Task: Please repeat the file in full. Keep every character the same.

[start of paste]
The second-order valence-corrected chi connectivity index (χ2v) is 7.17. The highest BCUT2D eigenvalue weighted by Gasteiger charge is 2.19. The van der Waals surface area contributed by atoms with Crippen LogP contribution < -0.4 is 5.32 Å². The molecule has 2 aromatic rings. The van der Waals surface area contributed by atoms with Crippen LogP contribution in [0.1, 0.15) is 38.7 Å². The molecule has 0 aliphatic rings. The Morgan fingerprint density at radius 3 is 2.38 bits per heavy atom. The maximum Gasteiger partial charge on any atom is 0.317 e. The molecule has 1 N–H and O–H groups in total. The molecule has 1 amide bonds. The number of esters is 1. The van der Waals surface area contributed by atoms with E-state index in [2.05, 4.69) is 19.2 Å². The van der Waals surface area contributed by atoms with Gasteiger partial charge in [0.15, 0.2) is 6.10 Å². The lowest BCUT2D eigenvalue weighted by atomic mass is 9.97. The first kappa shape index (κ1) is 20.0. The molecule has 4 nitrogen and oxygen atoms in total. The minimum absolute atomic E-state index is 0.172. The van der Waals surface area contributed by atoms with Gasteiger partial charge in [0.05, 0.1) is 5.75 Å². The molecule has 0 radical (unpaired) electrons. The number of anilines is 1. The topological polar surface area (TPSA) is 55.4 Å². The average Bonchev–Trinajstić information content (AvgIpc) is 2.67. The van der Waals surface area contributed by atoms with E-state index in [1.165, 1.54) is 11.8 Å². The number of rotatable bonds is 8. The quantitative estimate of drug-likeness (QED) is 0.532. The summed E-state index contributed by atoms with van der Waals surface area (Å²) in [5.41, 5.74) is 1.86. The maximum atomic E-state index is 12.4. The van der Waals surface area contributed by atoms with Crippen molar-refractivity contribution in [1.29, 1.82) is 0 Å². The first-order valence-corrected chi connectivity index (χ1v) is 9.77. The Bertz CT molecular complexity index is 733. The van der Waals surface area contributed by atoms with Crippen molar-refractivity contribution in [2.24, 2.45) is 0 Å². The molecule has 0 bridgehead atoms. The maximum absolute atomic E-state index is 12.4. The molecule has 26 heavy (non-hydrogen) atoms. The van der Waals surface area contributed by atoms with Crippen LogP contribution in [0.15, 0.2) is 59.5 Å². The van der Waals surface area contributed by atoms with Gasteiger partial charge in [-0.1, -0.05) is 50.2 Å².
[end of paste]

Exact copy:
The second-order valence-corrected chi connectivity index (χ2v) is 7.17. The highest BCUT2D eigenvalue weighted by Gasteiger charge is 2.19. The van der Waals surface area contributed by atoms with Crippen LogP contribution < -0.4 is 5.32 Å². The molecule has 2 aromatic rings. The van der Waals surface area contributed by atoms with Crippen LogP contribution in [0.1, 0.15) is 38.7 Å². The molecule has 0 aliphatic rings. The Morgan fingerprint density at radius 3 is 2.38 bits per heavy atom. The maximum Gasteiger partial charge on any atom is 0.317 e. The molecule has 1 N–H and O–H groups in total. The molecule has 1 amide bonds. The number of esters is 1. The van der Waals surface area contributed by atoms with E-state index in [2.05, 4.69) is 19.2 Å². The van der Waals surface area contributed by atoms with Gasteiger partial charge in [0.15, 0.2) is 6.10 Å². The lowest BCUT2D eigenvalue weighted by atomic mass is 9.97. The first kappa shape index (κ1) is 20.0. The molecule has 4 nitrogen and oxygen atoms in total. The minimum absolute atomic E-state index is 0.172. The van der Waals surface area contributed by atoms with Gasteiger partial charge in [0.05, 0.1) is 5.75 Å². The molecule has 0 radical (unpaired) electrons. The number of anilines is 1. The topological polar surface area (TPSA) is 55.4 Å². The average Bonchev–Trinajstić information content (AvgIpc) is 2.67. The van der Waals surface area contributed by atoms with E-state index in [1.165, 1.54) is 11.8 Å². The number of rotatable bonds is 8. The quantitative estimate of drug-likeness (QED) is 0.532. The summed E-state index contributed by atoms with van der Waals surface area (Å²) in [5.41, 5.74) is 1.86. The maximum atomic E-state index is 12.4. The van der Waals surface area contributed by atoms with Crippen molar-refractivity contribution in [1.29, 1.82) is 0 Å². The first-order valence-corrected chi connectivity index (χ1v) is 9.77. The Bertz CT molecular complexity index is 733. The van der Waals surface area contributed by atoms with Crippen molar-refractivity contribution in [2.24, 2.45) is 0 Å². The molecule has 0 bridgehead atoms. The maximum absolute atomic E-state index is 12.4. The molecule has 26 heavy (non-hydrogen) atoms. The van der Waals surface area contributed by atoms with Crippen LogP contribution in [0.15, 0.2) is 59.5 Å². The van der Waals surface area contributed by atoms with Gasteiger partial charge in [-0.1, -0.05) is 50.2 Å².